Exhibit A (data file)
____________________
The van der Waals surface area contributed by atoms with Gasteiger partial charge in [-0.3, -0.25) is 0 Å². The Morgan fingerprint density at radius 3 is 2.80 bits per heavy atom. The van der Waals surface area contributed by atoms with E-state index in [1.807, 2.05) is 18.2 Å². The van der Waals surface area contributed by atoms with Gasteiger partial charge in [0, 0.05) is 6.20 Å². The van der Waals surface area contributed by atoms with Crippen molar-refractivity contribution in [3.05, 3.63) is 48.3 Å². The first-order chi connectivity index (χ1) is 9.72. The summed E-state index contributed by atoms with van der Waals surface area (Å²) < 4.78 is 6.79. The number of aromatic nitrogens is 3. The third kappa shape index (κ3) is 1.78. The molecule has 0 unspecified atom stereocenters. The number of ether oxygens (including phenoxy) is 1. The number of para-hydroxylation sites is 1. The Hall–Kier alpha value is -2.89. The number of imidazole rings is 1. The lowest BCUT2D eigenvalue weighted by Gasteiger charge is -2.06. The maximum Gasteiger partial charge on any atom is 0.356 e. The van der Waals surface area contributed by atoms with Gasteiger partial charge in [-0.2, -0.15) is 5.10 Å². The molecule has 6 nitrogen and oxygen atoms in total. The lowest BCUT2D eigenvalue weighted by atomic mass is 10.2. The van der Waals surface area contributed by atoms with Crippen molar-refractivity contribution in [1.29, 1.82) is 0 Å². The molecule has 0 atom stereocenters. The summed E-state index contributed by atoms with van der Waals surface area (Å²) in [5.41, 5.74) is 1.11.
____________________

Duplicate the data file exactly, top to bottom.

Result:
The van der Waals surface area contributed by atoms with Gasteiger partial charge in [-0.3, -0.25) is 0 Å². The Morgan fingerprint density at radius 3 is 2.80 bits per heavy atom. The van der Waals surface area contributed by atoms with E-state index in [1.807, 2.05) is 18.2 Å². The van der Waals surface area contributed by atoms with Gasteiger partial charge in [0, 0.05) is 6.20 Å². The van der Waals surface area contributed by atoms with Crippen molar-refractivity contribution in [3.05, 3.63) is 48.3 Å². The first-order chi connectivity index (χ1) is 9.72. The summed E-state index contributed by atoms with van der Waals surface area (Å²) < 4.78 is 6.79. The number of aromatic nitrogens is 3. The third kappa shape index (κ3) is 1.78. The molecule has 0 unspecified atom stereocenters. The number of ether oxygens (including phenoxy) is 1. The number of para-hydroxylation sites is 1. The Hall–Kier alpha value is -2.89. The number of imidazole rings is 1. The lowest BCUT2D eigenvalue weighted by Gasteiger charge is -2.06. The maximum Gasteiger partial charge on any atom is 0.356 e. The van der Waals surface area contributed by atoms with Gasteiger partial charge in [-0.2, -0.15) is 5.10 Å². The molecule has 6 nitrogen and oxygen atoms in total. The lowest BCUT2D eigenvalue weighted by atomic mass is 10.2. The van der Waals surface area contributed by atoms with Crippen molar-refractivity contribution in [1.29, 1.82) is 0 Å². The molecule has 0 atom stereocenters. The summed E-state index contributed by atoms with van der Waals surface area (Å²) in [5.41, 5.74) is 1.11.